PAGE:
Quite honestly, if any other Republican presidential candidate were to have stopped by the UC Davis quad to give a campaign speech last week, there's little doubt in my mind that it would have been overshadowed by some form of protest.
We're talking about the same quad where non-violent students were pepper sprayed by campus police as the Occupy movement took hold last November, turning the location into a symbol and a gathering point.
To put it bluntly, the Occupy movement and the Republican Party don't exactly line up in agreement on many issues. As the editor of a local news site in Davis, I've sat in on enough General Assemblies to know that, although every protester has his/her own opinions, hardly anybody within the Occupy movement would check a box next to Romney's or Santorum's names.
I took a bunch of photos at the rally. Check out the diversity of the crowd here.
Not many would likely check Ron Paul's box either, but the sentiment toward Paul is much different. He's not cast as a champion of the 1 percent -- at least to the degree that the other GOP candidates are.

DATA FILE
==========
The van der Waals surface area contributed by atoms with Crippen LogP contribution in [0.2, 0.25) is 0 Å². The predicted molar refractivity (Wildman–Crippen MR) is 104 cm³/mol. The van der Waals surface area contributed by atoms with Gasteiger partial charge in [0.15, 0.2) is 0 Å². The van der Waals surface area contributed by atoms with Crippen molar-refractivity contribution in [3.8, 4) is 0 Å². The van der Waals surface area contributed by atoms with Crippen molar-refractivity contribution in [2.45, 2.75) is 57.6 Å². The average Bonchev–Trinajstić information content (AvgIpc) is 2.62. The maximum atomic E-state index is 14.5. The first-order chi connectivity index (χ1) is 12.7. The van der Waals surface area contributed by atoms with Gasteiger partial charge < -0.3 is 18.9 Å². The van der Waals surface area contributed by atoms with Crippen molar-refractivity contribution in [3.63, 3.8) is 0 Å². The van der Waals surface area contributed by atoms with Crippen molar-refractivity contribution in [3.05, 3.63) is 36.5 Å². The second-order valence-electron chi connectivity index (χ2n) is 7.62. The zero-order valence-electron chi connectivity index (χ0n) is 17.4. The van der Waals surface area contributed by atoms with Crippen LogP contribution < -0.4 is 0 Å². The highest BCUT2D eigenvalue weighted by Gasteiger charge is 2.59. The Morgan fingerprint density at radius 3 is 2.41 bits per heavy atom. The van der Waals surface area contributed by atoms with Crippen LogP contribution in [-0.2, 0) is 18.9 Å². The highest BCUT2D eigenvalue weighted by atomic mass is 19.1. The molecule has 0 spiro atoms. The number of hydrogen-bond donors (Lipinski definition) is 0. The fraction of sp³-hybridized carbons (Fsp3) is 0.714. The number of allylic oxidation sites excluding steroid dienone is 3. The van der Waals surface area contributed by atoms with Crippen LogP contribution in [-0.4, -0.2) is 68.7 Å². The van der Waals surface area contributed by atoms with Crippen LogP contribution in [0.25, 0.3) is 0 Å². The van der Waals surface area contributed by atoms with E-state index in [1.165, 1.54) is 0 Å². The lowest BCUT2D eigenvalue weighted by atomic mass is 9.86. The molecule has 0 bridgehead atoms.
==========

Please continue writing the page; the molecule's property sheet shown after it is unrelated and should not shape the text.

Paul's stage was just a couple hundred feet from where Lt. Pike did his now-famous pepper spray routine, and although there were protesters among the crowd at UC Davis, there was no attempt to disrupt the event or logjam Paul's speech at all. Just a collection of people holding signs and exercising their freedom of speech.
With that said, his economic views are the total opposite of anything resembling socialism or community. He's all about individual liberties. But he's also against wars, bailouts, and the Fed. He's different, which is why his following -- as demonstrated on the quad -- is so dedicated. He has no chance of winning, and yet the masses show up and get excited.
The crowd at the event was very diverse, both in terms of age and ethnicity. The same cannot be said for Romney and Santorum events, for the most part. That's just the truth.
You could even smell weed in certain spots. In others, people were playing hacky sack.
It's no secret that Paul -- a staunch Libertarian -- does not march in lockstep with the mainstream Republican candidates, as this article explains.
Still, as an editor for a news site in Davis and an observer of all things Occupy, it was interesting to watch a Republican erect a stage on that quad and then give a speech with little-to-no interruption or protest.
I'm sure the school's Chancellor was jealous. She got censured on the same day.